Finding Solace in Solitude
It’s the classic struggle of living in a human society: we put too much focus on exchanging our own energy with others, rather than on generating and replenishing our energy and refining our individual qualities. More often than not we find ourselves struggling to click into place, feeling at odds with our surroundings no matter where we go or who we’re with. I, for one, feel this constantly. Perhaps you are similar.
We instinctively blame our surroundings or company, assuming that their flaws are what cause our sensations of emptiness. To find the real reasons why we feel consistently alienated, however, we must look inwards. A basic difficulty in relating to the world around us often stems from an inability to fully relate to and understand ourselves.
Your inner monologue should not sound like the voice of a stranger.
Being alone should feel like going home– not like sitting in awkward silence with someone you don’t really know.
If your inner voice sounds like nothing but indistinct chatter that you’re used to dismissively pushing away, then you need to get to know it better. That voice is the only one who will be there when everyone else has gone, and the only one who can be there in ways that others cannot, no matter how present they are in your life. All too often, we neglect our souls and push back our own self-development in a misguided attempt to placate or relate well to others.
I’m working on this issue myself, and trust me– it’s hard. It’s quite possibly the hardest thing you will ever have to do. More often than not, we are the source of our own nightmares.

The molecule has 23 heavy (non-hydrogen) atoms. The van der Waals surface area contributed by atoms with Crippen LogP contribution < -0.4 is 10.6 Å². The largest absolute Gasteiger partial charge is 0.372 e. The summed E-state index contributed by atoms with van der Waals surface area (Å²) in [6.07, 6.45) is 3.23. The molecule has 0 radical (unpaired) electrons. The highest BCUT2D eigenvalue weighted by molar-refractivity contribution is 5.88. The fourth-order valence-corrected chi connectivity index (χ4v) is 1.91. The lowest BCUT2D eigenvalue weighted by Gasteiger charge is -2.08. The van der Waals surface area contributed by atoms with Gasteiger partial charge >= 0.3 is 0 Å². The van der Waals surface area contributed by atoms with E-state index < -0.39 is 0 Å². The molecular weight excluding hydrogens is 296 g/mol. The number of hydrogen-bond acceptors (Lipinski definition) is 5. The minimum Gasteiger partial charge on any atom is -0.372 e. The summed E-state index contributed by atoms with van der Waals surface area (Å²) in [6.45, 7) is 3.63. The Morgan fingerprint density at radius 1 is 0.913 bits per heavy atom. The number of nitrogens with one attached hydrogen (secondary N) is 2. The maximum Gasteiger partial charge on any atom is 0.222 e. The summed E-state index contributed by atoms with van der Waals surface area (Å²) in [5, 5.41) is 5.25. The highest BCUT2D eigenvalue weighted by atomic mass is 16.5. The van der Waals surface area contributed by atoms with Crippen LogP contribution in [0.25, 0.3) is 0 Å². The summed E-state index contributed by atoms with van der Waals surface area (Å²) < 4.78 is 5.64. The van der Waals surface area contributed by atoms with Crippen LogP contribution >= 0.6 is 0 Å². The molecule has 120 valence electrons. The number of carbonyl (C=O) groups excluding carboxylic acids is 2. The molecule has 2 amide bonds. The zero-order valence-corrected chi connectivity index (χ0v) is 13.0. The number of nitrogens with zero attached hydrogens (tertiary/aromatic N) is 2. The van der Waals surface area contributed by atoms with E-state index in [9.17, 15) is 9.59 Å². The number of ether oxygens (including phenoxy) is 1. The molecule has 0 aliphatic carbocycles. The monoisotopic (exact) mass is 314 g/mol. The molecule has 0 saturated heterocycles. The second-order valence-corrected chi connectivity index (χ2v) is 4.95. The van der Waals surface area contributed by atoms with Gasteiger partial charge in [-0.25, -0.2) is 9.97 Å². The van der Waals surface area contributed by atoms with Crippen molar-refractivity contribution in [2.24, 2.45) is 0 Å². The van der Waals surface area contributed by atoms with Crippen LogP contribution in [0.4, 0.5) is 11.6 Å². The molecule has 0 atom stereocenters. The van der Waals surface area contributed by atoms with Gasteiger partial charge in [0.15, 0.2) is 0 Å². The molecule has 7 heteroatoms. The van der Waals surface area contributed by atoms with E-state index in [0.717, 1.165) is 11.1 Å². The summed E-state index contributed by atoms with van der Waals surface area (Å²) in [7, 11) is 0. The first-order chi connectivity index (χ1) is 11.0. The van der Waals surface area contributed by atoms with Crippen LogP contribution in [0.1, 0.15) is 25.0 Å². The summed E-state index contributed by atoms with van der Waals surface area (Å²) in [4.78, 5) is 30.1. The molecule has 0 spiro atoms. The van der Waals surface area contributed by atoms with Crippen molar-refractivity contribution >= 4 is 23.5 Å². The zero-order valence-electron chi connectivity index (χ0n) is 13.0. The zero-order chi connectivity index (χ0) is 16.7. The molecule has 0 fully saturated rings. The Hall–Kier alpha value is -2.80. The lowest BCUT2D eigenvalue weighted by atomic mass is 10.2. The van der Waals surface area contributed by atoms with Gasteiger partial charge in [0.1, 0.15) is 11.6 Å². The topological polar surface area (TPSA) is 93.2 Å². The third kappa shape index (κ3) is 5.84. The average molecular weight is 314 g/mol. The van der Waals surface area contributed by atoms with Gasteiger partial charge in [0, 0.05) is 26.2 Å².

How does our hollowness affect our honor and authenticity?
If we can’t psychologically and emotionally support ourselves, then we can’t engage successfully with others.
If you don’t know yourself then you cannot have healthy interactions, should you choose to interact, because your lack of familiarity with yourself will likely result in an unwitting failure to be authentic.
If you don’t know yourself well enough to interact genuinely, then you instinctively start filling in the gaps with what you assume the other person wants in order to keep interactions smooth. Don’t accidentally make yourself into a liar by expressing half-baked principles and beliefs that you haven’t taken the time to streamline in solitude. How can we communicate authentically with others if we haven’t even taken the time to learn the languages of our own souls?
And at the end of it all, no matter who you have interacted with and no matter how well it went, the most important thing to bear in mind is this:
Each day and each night, you are your own closest company. Make sure that your own company is good.
No matter what other company you keep, independence is imperative.
Strive to be at your best, by yourself, before you start to focus on relating to others.
When you feel incomplete and alone, the void in your soul creates a vacuum that saps the vitality of everyone you interact with. When all else is said and done, what you really crave is yourself. You crave the sensation of your own completeness, intact and independent.
When you deny yourself this feeling of completeness, you inevitably wind up feeling hollow and turning to those around you to fill the gaps. This places an unfair burden upon the people you interact with, and poisons your own self-perception. When your perception of your own worth begins to root itself in feedback from others rather than in yourself, you begin to misdirect your energy into a never-ending quest for approval.